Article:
As the hangmen fit the nooses over the heads of the men, a burly and athletic man with greying hair steps to the forefront of the dais to address the crowd. My breath catches as I notice his garb. While the breast plate and gear could be that of most any officer in the Othonian army, the cloak could not be mistaken. That red cloak with purple boarder embroidered with golden thread could not be mistaken. This was a man of highest status in Othonia—a man who held a senior vote on the high council. It was unheard of for such to be in the field.
That was all it took for my stomach to wrench, as I struggled to keep the stony look on my face. (Must be strong for the sake of my brother, Gadin.) However desperately I prayed, I knew it would not be good for my people if this man had shown. Dreading what would be coming I drew my brother to my chest and held him there to shield him from what would come.
“Citizens of Shal’d, I speak to you as a father speaks to his child—with sadness but knowledge of the necessity of what is to come. You may call me Lord Emory, but know that I speak not with my own voice, but with the voice of Othonia this regretful day.”
He speaks with the voice of a practiced and powerful orator, caring a note of sadness at what is to come. “Did we not bring you prosperity with our trade? Did we not bring you peace bought with our citizen’s blood? Did we not build the north road and protect your port?” He pauses to survey the crowd with a sweep of the hand, “Did we not drive the bandits from your lands? Did we conscript your children? Take your sons as slave or forced our gods upon you? Have we not given proper measure to your traditions?” He takes a long pause as the crowd starts to murmur, before roaring, “Now can you tell me the coin with which you paid us?”
The citizens murmur quietly as his voice echos off the buildings across the court. My hand shaking tightens around the hilt of my sword, and Moshi tightens his grip on me.
“It was the blood of Othonia my friends.” The councilor motions to the hangsmen who move forward to remove the bags over the head of a man and a woman. The crowd mutters softly in recognition as a growing crescendo as the council man continues. “And that can only be paid in the blood of Shal’d.”
All I can see of my mother are her distinctive auburn tresses fall limply over her face, obscuring the expression on her face. I can see the cracks in the stoic mask my father usually wears. I grind my teeth. They had nothing to do with the rebellion, other the crime of not controlling the people. The only failing was to put it down, but the local Othonian commander had had little luck with that either.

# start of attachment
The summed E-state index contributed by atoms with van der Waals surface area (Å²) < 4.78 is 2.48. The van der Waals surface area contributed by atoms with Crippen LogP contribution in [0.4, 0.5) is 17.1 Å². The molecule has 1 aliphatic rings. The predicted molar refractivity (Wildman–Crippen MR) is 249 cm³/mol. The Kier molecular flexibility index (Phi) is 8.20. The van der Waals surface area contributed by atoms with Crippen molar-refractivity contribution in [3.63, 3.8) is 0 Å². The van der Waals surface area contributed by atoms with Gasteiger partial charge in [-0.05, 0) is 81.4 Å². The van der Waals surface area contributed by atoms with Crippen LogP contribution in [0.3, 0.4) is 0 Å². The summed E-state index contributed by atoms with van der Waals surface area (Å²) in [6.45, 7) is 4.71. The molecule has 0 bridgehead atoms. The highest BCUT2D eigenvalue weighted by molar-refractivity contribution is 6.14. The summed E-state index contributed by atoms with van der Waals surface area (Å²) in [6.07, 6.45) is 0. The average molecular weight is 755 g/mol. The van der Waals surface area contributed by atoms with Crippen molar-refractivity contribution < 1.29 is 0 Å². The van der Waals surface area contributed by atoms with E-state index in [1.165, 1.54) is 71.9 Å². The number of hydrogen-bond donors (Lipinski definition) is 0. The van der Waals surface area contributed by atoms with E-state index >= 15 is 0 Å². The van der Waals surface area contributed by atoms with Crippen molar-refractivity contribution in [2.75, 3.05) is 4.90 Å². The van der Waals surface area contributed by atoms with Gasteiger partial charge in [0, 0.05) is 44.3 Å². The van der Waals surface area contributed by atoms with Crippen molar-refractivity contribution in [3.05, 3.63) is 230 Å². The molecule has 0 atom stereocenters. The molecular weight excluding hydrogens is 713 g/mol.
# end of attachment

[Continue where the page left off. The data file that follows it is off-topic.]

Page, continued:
“Testing us once we can forgive, as we can see you are not sheep. Twice tries our patience dearly, but once again we found it within ourselves to find lenience.” The man pauses for a moment, “Thrice now you’ve failed to heed our words, and thrice you shall pay. We have taken the first price, and now we shall take the second payment.”
He motions to the hangmen, and they drop the floor and the two figures dangle from their nooses. I grind my teeth as I reach over to give the hand of my younger brother a firm squeeze. That man will pay for this.
It was now that the duty to lead my people would fall on me, in the worst of circumstances.
Three months later…
The sounds of the campfire crackling seeps in through the center, or the void as Fuchida would say. The noise from the other fires wafts over the campsites, mixed with the poignant smells of cooking, smoke, and animals. Little mirth was to be found over these fires, although those sounds came from the soldier’s camp a short distance away. I shift slightly attempting to push it all out.
Gaidin finally break’s the silence, “Moshi, why did they leave our city mostly empty?”
The firelight hides most of the amusement in his expression and finally answers, “Well I would be wise to ask your sister, Gaidin.”
With a deep sigh I consider it for a moment and kick a branch further into the fire. Another test. “Well once scattered most will be too busy trying to survive the next few years to cause too much trouble. It is easier to rebel when you have the support of an established community. Even those who do start problems, they will find amongst many; and outsiders with strange ways. Gadin, you remember how outsiders were often treated in our city?”